As the debate over marriage equality intensifies, there has been no shortage of political figures eager to portray themselves as "faith-based" protectors of "traditional values." Mustering the righteous rhetoric of the morally aggrieved, these self-styled defenders of decency claim the spiritual authority to define marriage around their supposedly sacrosanct virtues, ignoring that a similar mindset once labeled interracial couples a violation of divine law. Such prejudice provides the backdrop for playwright Carlyle Brown's latest work, American Family. A world-premiere commission for Park Square Theatre, the piece follows Mary Ellen Collins, a young white woman attempting to reconnect with the family she was removed from as a child. Mary Ellen's mother had allegedly demonstrated a debased morality by marrying a black man, an action that justified removing the child from her mother's no-doubt harmful influence. After establishing a relationship with a previously unknown half-brother, however, Mary Ellen is compelled to reconsider the definition of family. Brown is a vital voice in exploring oft-overlooked African-American contributions to U.S. history, and this newest work represents an ambitiously expanded narrative, utilizing a multicultural lens to view a core humanity that defies narrow-minded bigotry. Led by a stalwart cast (including Brown himself), American Family argues that emotional bonds possess a far greater strength than even the most fervently ordained forces of prejudice. In preview through March 22.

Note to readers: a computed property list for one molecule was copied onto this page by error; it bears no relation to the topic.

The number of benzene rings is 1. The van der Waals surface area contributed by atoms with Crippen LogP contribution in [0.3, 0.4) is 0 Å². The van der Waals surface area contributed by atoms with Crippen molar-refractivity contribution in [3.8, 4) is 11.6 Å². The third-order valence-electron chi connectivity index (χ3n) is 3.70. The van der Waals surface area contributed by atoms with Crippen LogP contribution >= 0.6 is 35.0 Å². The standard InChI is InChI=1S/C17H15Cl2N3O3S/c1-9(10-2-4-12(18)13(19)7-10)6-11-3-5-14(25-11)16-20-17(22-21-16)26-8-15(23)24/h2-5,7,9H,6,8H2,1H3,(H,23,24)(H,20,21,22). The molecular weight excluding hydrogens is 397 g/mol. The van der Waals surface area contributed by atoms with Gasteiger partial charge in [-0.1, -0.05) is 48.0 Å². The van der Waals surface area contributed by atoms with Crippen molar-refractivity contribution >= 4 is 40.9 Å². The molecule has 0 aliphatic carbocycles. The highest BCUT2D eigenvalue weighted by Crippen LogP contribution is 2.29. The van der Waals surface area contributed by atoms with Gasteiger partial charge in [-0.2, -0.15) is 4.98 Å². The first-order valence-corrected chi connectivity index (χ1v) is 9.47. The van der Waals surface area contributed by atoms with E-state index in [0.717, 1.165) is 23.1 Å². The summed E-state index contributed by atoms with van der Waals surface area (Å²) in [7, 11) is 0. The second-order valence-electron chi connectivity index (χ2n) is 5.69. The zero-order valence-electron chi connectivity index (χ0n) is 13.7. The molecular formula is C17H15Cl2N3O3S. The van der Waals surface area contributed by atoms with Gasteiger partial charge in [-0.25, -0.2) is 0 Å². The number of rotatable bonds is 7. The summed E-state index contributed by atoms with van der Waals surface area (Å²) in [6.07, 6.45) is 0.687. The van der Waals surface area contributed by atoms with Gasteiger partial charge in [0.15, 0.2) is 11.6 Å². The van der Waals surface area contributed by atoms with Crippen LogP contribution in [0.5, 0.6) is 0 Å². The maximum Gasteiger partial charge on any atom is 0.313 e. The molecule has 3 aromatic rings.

Thursdays-Saturdays, 7:30 p.m.; Sundays, 2 p.m.; Tue., March 20, 7:30 p.m.; Wed., March 21, 7:30 p.m.; Wed., April 4, 7:30 p.m. Starts: March 16. Continues through April 7, 2012
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